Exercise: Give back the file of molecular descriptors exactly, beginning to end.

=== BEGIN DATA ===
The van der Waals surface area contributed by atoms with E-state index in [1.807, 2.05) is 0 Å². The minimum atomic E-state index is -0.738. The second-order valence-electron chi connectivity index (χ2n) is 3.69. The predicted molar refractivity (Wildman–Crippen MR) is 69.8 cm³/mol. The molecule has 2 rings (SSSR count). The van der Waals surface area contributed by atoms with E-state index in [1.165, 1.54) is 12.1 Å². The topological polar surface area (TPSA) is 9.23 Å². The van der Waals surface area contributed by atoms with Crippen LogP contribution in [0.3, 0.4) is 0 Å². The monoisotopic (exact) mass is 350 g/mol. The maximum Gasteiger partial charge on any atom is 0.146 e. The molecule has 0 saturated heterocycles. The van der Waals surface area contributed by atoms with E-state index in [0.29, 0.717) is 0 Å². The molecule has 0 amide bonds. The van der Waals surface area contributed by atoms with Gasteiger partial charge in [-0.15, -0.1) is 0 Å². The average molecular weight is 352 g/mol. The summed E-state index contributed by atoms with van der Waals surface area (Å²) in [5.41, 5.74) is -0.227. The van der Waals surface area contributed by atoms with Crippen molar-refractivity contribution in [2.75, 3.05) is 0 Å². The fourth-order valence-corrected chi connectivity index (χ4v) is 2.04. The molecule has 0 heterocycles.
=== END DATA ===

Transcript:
The van der Waals surface area contributed by atoms with E-state index in [1.807, 2.05) is 0 Å². The minimum atomic E-state index is -0.738. The second-order valence-electron chi connectivity index (χ2n) is 3.69. The predicted molar refractivity (Wildman–Crippen MR) is 69.8 cm³/mol. The molecule has 2 rings (SSSR count). The van der Waals surface area contributed by atoms with E-state index in [1.165, 1.54) is 12.1 Å². The topological polar surface area (TPSA) is 9.23 Å². The van der Waals surface area contributed by atoms with Crippen LogP contribution in [0.3, 0.4) is 0 Å². The monoisotopic (exact) mass is 350 g/mol. The maximum Gasteiger partial charge on any atom is 0.146 e. The molecule has 0 saturated heterocycles. The van der Waals surface area contributed by atoms with E-state index in [0.29, 0.717) is 0 Å². The molecule has 0 amide bonds. The van der Waals surface area contributed by atoms with Gasteiger partial charge in [-0.15, -0.1) is 0 Å². The average molecular weight is 352 g/mol. The summed E-state index contributed by atoms with van der Waals surface area (Å²) in [5.41, 5.74) is -0.227. The van der Waals surface area contributed by atoms with Crippen molar-refractivity contribution in [2.75, 3.05) is 0 Å². The fourth-order valence-corrected chi connectivity index (χ4v) is 2.04. The molecule has 0 heterocycles.